photo (2)Of course, after that, my ‘little bit of a cold’ morphed into stomach flu and I had to take some time off sick. I’m feeling better now though, and I don’t think I’ll ever plan two back-to-back conventions like this. It was epically good fun, but I kind of feel like I’ve entirely lost the following week.

For 2015, I’m hoping I can make it to my first EasterCon and go to Nine Worlds again, as they are both in Heathrow and neither is too long, meaning I can take a few days off AFTER each con to recuperate. I’m never going back to the office the day after a con again!

Con Highlights:

Panels!

I went to a lot of panels over the last couple weeks so I couldn’t name them all, but there were some outstanding ones. At Nine Worlds, I loved The Vampire vs Werewolves vs Dragons vs Warlocks debate, which had authors debating the merits of each (dragons won); Paul Cornell’s Only a Moment panel; and the Costume talks in the fandom track, which had @Hello_Tailor discussing the impact of film/TV costumes on the narrative, and @whatkatie_did talking about stealth cosplay! At Loncon, my favourite was hands down the Diversity in YA panel, which had great panelists and moderation. I also really enjoyed the various Kaffeeklatsches and Literary Beers I got to attend, with Emma Newman, Mur Lafferty, Seanan McGuire & Mary Robinette Kowal.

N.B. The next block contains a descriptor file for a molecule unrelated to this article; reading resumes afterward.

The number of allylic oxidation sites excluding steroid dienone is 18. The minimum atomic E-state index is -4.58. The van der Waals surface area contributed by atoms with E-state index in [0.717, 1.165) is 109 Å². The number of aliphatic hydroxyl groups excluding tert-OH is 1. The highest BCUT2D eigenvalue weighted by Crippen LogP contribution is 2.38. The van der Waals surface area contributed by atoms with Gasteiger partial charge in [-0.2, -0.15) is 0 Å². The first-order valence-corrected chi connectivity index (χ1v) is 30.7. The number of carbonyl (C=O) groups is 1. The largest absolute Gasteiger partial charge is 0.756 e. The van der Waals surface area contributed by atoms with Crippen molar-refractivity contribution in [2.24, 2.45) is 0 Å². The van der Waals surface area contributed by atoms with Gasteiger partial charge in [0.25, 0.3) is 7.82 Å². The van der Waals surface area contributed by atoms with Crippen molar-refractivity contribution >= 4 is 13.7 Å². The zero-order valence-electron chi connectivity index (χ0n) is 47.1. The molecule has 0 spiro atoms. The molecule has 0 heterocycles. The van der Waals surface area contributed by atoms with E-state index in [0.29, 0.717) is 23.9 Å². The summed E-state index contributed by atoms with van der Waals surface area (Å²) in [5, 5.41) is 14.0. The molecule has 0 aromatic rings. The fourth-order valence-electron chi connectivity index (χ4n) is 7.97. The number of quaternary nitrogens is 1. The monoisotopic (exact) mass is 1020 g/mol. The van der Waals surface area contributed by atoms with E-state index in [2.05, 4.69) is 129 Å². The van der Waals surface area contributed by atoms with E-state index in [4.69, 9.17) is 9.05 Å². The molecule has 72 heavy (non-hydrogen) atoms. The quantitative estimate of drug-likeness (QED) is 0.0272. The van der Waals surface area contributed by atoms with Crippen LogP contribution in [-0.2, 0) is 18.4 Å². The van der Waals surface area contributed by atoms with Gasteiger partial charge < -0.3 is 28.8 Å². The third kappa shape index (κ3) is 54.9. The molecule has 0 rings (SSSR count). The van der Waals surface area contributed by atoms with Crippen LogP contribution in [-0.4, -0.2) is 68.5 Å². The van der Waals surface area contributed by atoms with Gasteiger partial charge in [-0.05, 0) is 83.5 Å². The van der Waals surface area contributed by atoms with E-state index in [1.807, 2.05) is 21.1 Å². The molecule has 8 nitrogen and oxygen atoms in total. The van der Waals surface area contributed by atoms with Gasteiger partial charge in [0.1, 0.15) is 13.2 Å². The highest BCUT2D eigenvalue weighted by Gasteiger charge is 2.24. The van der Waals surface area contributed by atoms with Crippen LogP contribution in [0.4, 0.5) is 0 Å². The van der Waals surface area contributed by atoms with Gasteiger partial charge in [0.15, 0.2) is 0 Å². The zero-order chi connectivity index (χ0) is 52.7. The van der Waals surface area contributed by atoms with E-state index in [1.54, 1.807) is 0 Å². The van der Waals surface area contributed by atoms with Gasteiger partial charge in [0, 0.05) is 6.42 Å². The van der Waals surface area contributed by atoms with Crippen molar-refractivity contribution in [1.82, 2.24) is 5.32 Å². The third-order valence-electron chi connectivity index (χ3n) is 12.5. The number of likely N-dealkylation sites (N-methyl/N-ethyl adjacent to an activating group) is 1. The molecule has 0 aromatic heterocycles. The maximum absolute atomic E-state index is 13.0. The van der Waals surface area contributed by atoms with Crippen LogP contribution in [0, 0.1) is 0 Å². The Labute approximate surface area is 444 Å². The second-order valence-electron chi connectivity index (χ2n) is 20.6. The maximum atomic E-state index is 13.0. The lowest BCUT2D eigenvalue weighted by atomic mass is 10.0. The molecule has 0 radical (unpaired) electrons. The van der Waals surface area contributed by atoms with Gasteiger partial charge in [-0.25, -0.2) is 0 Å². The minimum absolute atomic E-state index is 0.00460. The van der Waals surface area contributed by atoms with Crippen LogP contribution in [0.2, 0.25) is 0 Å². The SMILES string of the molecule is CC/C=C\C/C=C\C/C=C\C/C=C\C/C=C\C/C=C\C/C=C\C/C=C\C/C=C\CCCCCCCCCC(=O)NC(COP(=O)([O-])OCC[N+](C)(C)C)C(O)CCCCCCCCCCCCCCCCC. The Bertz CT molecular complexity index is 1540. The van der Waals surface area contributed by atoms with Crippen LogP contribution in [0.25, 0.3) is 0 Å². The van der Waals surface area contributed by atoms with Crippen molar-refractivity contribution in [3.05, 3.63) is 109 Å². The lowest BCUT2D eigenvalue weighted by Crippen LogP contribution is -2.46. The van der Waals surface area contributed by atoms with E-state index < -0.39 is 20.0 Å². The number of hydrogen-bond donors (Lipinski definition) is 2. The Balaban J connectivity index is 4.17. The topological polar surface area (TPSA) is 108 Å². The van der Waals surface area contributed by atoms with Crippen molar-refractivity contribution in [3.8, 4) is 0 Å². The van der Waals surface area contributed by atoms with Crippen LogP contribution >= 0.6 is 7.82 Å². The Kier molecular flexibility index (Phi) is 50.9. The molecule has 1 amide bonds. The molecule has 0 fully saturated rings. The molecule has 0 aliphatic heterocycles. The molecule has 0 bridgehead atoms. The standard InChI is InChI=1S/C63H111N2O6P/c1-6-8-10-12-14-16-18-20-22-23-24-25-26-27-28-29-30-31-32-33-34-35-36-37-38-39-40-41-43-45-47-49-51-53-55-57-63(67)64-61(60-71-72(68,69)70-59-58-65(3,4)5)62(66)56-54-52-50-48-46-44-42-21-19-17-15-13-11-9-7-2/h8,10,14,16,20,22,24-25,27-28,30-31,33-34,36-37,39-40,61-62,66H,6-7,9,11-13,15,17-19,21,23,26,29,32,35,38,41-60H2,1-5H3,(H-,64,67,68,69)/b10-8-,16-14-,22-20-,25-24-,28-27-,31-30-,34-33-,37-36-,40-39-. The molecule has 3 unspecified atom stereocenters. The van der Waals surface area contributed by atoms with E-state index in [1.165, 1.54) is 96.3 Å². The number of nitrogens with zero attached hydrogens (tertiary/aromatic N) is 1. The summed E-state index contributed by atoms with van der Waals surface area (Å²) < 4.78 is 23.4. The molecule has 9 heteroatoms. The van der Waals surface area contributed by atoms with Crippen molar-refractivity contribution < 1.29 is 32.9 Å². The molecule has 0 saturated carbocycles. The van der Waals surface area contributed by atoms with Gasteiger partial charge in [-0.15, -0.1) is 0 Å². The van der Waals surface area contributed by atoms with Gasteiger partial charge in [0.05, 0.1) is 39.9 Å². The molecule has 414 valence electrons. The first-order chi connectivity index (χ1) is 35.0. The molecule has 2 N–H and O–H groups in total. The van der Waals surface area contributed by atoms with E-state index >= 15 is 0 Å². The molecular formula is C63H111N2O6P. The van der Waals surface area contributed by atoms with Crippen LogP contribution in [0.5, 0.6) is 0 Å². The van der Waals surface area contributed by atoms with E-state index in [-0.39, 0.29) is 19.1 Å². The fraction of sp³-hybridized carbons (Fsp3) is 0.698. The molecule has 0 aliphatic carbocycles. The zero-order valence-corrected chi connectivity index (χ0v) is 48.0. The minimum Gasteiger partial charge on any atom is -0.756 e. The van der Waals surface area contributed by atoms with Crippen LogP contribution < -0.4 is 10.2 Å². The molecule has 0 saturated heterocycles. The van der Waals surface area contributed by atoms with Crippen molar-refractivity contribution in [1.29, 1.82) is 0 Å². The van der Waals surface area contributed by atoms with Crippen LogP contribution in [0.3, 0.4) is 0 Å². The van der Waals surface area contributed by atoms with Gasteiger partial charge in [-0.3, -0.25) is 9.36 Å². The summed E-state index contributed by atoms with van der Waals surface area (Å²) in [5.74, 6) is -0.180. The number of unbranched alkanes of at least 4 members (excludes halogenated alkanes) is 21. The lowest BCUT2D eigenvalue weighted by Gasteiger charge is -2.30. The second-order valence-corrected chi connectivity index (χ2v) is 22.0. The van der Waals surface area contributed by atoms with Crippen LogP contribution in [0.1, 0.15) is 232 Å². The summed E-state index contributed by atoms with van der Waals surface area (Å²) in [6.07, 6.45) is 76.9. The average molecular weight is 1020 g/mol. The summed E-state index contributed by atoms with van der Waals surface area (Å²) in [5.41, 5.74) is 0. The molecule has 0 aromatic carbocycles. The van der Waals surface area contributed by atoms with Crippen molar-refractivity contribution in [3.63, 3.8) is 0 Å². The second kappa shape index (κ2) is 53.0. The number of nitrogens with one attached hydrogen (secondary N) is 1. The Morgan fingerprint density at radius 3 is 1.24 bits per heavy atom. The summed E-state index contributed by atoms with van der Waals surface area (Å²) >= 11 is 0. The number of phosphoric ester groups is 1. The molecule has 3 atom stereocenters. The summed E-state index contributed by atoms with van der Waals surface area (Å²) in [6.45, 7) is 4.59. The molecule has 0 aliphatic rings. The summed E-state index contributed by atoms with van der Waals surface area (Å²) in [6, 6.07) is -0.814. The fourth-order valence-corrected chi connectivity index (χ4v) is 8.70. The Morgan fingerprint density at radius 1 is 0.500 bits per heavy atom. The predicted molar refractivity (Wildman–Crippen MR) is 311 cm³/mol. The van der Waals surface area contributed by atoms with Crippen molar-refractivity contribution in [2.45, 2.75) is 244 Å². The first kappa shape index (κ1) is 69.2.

Cosplay!

dariajaneI cosplayed all three days at Nine Worlds! My costumes weren’t the most involved I’ve ever had, but they were generally well received. In the end I got enough of Nine World’s new ‘Awesome Cosplay’ tokens to win a little goody bag with candy, a toy dinosaur and an ‘Outstanding Cosplay’ badge!!

On Friday, @Jenepel and I went as Daria and Jane, which was tons of fun, except that I wore a wig and contacts and pretty much no one recognised me as me. I kept having to point as my name tag and be all “Hi, we’re friends!”. On Saturday, I wore my Sally Skellington dress but without the white sleeves or face-paint. I think that worked well as a compromise between cosplay and looking like myself! On Sunday, I was Tank Girl, which was THE BEST to make, but which I forgot to take a picture of! Must dress in it again soon for photo-op!

Books!

photo 5I got some free books in my Nine Worlds welcome pack, at the Gollancz party there and from the Helsinki in 2017 bid (because I’d just supported it). I also bought lots of books, so now I have a nice stack of them. I even got a few signed. :)

New people!